The consortium of Siemens Canada and Mortenson successfully completed the ± 500-kilovolt (kV) Bipole III high-voltage direct-current (HVDC) power converter stations for Manitoba Hydro. The HVDC converter stations are an integral part of the Manitoba Hydro Bipole III transmission project. The entire transmission line will act as an “electricity highway,” bolstering the reliability of Manitoba’s electricity supply by reducing dependence on existing HVDC transmission lines and converter stations while also ensuring low-loss transport of renewable hydropower from northern generating stations to meet growing energy requirements.
HVDC converter stations are specialized substations that support the conversion of electric power from high voltage alternating current (AC) to high-voltage direct current (HVDC), or vice versa, a critical component to interconnecting separate power systems. The HVDC project consists of two stations: Keewatinohk and Riel. The Keewatinohk Station is located in the far north of Manitoba, about 45 km north of Gillam, MB. The Riel Station is located outside of Winnipeg.
The converter stations have a transmission capacity of 2,000 megawatts (MW) – enough to meet over 40 percent of the province’s peak electricity demand. HVDC transmission is the ideal technology to implement when electricity must be transported over vast distances from remote areas where it is produced to urban and industrial centers where it is needed, as HVDC transmission suffers much lower electricity losses than standard AC transmission.
The Siemens Canada and Mortenson consortium was responsible for the turnkey supply of the HVDC converter equipment and associated facilities, with Siemens Canada delivering the system design and the manufacturing, supply, and commissioning of the core HVDC technology while Mortenson provided design support and construction services for the supporting infrastructure, including converter station building, AC filters, and DC switchyards. The remote location of the Keewatinohk Converter Station and the extreme winter weather conditions present at both sites provided interesting logistics and construction challenges for the team.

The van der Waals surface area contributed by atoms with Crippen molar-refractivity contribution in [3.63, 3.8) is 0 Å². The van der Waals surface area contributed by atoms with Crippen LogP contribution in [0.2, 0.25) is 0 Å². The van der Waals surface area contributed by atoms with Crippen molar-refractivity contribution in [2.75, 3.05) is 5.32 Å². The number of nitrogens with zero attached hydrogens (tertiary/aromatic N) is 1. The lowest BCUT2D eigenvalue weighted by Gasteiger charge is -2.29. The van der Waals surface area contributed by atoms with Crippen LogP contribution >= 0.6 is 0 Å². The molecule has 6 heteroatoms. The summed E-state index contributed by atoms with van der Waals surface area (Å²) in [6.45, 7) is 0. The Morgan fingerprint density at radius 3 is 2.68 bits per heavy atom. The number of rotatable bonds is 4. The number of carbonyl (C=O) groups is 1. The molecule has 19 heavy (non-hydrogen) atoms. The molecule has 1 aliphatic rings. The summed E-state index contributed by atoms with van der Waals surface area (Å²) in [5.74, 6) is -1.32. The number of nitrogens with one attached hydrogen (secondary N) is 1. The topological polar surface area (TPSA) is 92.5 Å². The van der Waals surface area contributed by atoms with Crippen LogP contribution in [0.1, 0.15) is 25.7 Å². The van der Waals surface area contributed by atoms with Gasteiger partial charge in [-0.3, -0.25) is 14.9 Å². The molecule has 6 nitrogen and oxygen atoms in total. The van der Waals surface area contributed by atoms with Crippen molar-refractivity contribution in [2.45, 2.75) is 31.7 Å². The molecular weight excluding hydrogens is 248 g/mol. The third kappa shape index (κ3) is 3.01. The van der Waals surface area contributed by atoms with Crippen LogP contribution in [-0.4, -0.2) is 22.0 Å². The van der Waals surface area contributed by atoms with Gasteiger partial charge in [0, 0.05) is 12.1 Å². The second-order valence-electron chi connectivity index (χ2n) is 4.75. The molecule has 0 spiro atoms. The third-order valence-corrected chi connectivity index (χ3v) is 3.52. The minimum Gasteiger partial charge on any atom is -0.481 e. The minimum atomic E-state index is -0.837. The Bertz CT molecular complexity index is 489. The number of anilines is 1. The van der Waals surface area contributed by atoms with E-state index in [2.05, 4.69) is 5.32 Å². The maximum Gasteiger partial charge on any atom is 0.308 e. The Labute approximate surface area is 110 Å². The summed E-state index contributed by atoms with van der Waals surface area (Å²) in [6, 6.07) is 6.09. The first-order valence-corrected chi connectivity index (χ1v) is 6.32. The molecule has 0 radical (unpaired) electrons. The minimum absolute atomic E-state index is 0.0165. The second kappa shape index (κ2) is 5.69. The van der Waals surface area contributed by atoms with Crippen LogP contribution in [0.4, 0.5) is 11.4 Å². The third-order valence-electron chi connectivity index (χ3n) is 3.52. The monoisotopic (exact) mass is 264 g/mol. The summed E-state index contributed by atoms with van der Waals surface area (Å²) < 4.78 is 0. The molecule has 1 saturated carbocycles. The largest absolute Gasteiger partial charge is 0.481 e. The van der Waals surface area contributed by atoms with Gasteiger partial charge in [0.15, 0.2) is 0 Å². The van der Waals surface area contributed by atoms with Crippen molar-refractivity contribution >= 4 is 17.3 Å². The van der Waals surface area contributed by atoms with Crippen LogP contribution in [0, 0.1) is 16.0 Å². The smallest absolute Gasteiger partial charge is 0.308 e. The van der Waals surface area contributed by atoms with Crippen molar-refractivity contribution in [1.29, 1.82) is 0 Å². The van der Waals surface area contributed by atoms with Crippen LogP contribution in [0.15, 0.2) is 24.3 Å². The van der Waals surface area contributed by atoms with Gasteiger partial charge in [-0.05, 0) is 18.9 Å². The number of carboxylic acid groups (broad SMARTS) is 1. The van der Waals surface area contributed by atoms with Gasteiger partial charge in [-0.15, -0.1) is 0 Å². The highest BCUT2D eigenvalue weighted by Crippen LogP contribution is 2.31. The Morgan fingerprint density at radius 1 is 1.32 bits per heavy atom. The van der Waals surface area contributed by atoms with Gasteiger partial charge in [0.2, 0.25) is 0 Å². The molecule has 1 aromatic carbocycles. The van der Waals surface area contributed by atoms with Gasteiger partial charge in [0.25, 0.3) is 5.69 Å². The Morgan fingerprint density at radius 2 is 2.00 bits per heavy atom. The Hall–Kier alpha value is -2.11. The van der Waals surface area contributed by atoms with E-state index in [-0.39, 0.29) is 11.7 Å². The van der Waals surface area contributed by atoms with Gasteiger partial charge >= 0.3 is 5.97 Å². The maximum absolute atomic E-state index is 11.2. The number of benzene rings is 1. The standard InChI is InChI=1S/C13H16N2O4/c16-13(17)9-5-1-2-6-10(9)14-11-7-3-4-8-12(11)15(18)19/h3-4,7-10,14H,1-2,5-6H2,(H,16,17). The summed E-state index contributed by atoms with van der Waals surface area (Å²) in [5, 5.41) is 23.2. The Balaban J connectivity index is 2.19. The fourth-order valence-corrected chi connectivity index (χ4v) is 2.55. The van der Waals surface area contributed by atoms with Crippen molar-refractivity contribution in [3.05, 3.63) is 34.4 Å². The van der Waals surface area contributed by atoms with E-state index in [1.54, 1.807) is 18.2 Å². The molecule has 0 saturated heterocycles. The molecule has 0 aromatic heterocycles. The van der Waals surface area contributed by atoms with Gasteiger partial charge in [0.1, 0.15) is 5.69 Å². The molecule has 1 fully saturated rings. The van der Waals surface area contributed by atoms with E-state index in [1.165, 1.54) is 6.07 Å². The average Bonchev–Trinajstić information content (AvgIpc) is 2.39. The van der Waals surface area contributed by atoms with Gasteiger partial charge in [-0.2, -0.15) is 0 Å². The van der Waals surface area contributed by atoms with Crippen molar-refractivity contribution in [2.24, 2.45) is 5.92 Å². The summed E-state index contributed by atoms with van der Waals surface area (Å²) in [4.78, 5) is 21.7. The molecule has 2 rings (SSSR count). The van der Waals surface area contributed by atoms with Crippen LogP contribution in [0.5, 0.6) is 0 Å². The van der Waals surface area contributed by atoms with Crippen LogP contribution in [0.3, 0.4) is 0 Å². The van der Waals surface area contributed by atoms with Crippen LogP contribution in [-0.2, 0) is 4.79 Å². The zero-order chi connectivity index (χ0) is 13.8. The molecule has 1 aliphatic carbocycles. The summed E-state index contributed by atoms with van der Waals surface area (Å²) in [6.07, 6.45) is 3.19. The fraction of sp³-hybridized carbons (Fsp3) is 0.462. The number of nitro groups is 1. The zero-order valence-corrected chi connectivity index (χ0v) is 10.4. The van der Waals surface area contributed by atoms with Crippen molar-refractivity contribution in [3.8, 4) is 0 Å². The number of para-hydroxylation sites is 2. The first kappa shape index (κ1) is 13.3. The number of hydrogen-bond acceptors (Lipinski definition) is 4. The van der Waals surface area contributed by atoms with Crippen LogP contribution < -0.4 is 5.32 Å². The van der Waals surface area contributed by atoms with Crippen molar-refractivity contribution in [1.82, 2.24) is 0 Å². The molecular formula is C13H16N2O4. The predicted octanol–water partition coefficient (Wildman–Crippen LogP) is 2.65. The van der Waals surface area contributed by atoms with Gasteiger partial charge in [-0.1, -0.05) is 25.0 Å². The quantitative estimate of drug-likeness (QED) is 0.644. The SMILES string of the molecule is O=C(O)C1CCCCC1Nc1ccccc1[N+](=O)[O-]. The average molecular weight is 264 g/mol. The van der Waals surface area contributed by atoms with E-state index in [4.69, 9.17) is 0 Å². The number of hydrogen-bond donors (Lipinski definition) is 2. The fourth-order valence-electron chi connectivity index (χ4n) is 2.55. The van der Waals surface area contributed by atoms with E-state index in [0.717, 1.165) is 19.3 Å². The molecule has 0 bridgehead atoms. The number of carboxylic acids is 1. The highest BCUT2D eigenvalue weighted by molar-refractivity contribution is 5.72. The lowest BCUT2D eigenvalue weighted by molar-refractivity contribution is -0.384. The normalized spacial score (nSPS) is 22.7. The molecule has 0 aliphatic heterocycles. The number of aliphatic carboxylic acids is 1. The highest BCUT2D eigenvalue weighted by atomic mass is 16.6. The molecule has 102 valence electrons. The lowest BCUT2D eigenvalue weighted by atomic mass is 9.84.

The converter station scope has four primary areas: AC filters, Converter Transformers, the DC yard, and the Converter Building. The converter building houses the valve halls, auxiliary service blocks, and a central service block. The AC filters contain the high voltage reactors and capacitors that are required for power quality. These areas also have bus work and gantry structures as required by the electrical general arrangement. The converter transformers are located adjacent to the building and provide functions such as electrical isolation, voltage regulation, and phase shifting. The valve halls in the converter building perform the AC/DC conversion. The DC yard contains many reactors, capacitors, resistors, disconnect switches, surge arresters, gantry structures, and the bus work needed to support the DC power requirements. The two converter stations also contain the necessary fire protection, service power, HVAC, lighting, oil containment, communications, and operations infrastructure.
Completed on schedule
Construction executed with no disruption to adjoining projects.
Facts And Figures
Completed June 2018
Voltage: 1000VDC (+/-500VDC)